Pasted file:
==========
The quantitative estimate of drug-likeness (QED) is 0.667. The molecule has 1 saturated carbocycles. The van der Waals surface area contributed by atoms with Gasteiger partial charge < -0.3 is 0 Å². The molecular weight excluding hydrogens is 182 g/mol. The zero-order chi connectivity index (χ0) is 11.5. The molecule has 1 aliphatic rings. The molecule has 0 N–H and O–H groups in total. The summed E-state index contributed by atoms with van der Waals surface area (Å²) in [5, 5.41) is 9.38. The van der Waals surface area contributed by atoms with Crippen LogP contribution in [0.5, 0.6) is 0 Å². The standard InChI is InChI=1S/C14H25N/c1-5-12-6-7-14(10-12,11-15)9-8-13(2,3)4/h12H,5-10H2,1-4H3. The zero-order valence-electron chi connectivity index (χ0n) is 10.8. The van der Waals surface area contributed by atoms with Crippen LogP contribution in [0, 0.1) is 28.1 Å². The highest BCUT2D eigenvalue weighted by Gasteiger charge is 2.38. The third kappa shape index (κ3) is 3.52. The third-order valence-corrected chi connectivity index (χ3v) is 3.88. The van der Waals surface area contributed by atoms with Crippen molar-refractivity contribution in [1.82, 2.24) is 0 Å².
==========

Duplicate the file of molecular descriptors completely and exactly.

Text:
The quantitative estimate of drug-likeness (QED) is 0.667. The molecule has 1 saturated carbocycles. The van der Waals surface area contributed by atoms with Gasteiger partial charge < -0.3 is 0 Å². The molecular weight excluding hydrogens is 182 g/mol. The zero-order chi connectivity index (χ0) is 11.5. The molecule has 1 aliphatic rings. The molecule has 0 N–H and O–H groups in total. The summed E-state index contributed by atoms with van der Waals surface area (Å²) in [5, 5.41) is 9.38. The van der Waals surface area contributed by atoms with Crippen LogP contribution in [0.5, 0.6) is 0 Å². The standard InChI is InChI=1S/C14H25N/c1-5-12-6-7-14(10-12,11-15)9-8-13(2,3)4/h12H,5-10H2,1-4H3. The zero-order valence-electron chi connectivity index (χ0n) is 10.8. The van der Waals surface area contributed by atoms with Crippen LogP contribution in [0, 0.1) is 28.1 Å². The highest BCUT2D eigenvalue weighted by Gasteiger charge is 2.38. The third kappa shape index (κ3) is 3.52. The third-order valence-corrected chi connectivity index (χ3v) is 3.88. The van der Waals surface area contributed by atoms with Crippen molar-refractivity contribution in [1.82, 2.24) is 0 Å².